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Daemon X Machina Review

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My expectations of the PC port of Daemon X Machina were low upon booting it up for the first time.

The resolution defaulted to something absurdly low, and it also seemed like the audio wasn’t working. Going into the options menu revealed that there were no sound options whatsoever, so I had to crank up the volume on my TV to realise that there was sound after all.

And the resolution? Well, I could crank that up to a maximum of just 720p. It was only after restarting the game that it finally allowed me to select more reasonable resolutions. So, with the resolution set at 4K and the graphical settings all at max, I was finally ready to play. Well, after creating my own character.

You’re an Outer in Daemon X Machina, a new breed of human who pilots Arsenals to combat corrupted AIs. They were created after a part of the moon simply fell off, which as you can imagine, isn’t ideal. Not much is known about these ‘Immortals’, however, and so there are some surprises in store as the story unfolds. The problem is, you likely won’t care one jot about Daemon X Machina‘s story within one hour of playing it.

There are simply too many characters in Daemon X Machina, and they’re all pretty much unlikable. In between each story mission a handful of them will pop up, talk a load of indecipherable nonsense, then bugger off for a handful of missions before reappearing again. Really the dialogue is inane. It doesn’t help that it’s presented in such a dour manner, either. You’re either reading text boxes (though the game does have English voice overs), or watching scenes where characters just stand about, unless they’re gesticulating wildly. Daemon X Machina‘s world just doesn’t draw you in at all.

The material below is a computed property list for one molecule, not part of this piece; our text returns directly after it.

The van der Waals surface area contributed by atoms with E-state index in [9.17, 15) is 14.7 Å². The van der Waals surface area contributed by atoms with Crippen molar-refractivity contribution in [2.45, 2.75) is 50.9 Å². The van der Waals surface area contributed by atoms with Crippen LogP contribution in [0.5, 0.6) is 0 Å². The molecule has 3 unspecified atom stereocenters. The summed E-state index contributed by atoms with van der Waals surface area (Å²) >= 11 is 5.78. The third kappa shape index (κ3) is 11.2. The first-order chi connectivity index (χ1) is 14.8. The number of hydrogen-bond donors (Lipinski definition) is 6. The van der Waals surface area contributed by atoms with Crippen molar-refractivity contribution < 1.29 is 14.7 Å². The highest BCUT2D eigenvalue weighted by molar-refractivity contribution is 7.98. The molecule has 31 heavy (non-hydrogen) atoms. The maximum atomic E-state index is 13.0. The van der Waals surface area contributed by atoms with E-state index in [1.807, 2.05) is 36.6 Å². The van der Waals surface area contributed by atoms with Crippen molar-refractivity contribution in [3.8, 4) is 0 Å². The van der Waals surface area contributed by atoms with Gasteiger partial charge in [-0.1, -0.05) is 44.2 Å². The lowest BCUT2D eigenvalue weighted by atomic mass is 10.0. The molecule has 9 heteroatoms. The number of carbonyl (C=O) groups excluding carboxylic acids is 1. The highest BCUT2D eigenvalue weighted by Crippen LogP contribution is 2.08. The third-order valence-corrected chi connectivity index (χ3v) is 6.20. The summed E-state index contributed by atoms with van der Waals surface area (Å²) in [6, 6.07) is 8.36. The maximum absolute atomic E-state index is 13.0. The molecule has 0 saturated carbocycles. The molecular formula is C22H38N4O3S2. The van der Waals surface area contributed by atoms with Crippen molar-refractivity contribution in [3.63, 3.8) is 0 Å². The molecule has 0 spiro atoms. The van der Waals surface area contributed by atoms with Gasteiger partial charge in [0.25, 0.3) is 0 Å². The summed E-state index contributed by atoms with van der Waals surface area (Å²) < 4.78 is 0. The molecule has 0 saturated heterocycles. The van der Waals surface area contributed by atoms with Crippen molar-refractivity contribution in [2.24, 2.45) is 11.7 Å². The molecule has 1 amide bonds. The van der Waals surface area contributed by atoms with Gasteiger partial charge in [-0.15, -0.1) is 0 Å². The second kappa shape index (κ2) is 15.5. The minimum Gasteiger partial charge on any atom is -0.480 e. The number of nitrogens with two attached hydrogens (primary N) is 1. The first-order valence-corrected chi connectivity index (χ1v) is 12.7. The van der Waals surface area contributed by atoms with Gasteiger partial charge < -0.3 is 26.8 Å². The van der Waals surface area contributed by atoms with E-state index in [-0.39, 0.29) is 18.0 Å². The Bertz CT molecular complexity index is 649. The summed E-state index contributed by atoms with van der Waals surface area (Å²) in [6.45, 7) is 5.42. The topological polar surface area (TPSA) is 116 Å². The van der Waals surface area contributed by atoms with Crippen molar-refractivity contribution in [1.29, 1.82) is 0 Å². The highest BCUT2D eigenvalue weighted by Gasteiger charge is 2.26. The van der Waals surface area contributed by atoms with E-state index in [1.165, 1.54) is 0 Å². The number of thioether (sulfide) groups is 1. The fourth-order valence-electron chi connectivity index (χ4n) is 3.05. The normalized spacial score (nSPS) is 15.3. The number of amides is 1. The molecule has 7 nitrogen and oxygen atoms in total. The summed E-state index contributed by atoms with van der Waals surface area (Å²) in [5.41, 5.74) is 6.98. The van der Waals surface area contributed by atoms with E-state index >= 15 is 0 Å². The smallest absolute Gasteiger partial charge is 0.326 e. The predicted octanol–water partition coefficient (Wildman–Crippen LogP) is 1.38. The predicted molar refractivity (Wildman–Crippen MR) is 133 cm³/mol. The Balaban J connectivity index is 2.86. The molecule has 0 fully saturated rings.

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Thankfully, the actual gameplay is more interesting. This is a game in which you get to pilot big mechs; of course it’s entertaining. Or at least, it should be. By completing missions, you also earn money, which can be used to develop and procure new mech parts, allowing you to build your very own awesome-looking Arsenal. Parts can also be pilfered from destroyed enemy Arsenals when out in the field, which is nice. Unfortunately, the action gets stale pretty fast, and isn’t actually all that fun to begin with, even though it really should be. Daemon X Machina just feels soulless.

You quickly find yourself in a gameplay loop in Daemon X Machina: you tinker with your Arsenal, accept a new mission, go on said mission, kill a load of corrupted AIs that pose no threat whatsoever, complete the mission, and then return back to base to start again. As you can imagine, it struggles to hold your attention as you progress. The only time Daemon X Machina‘s missions become remotely interesting is when a giant Immortal appears, or when for some reason other Arsenal-piloting Outers’ objections are in opposition to yours. But even then, Daemon X Machina isn’t as fun as it should be. Why? Because there’s no real feel to it.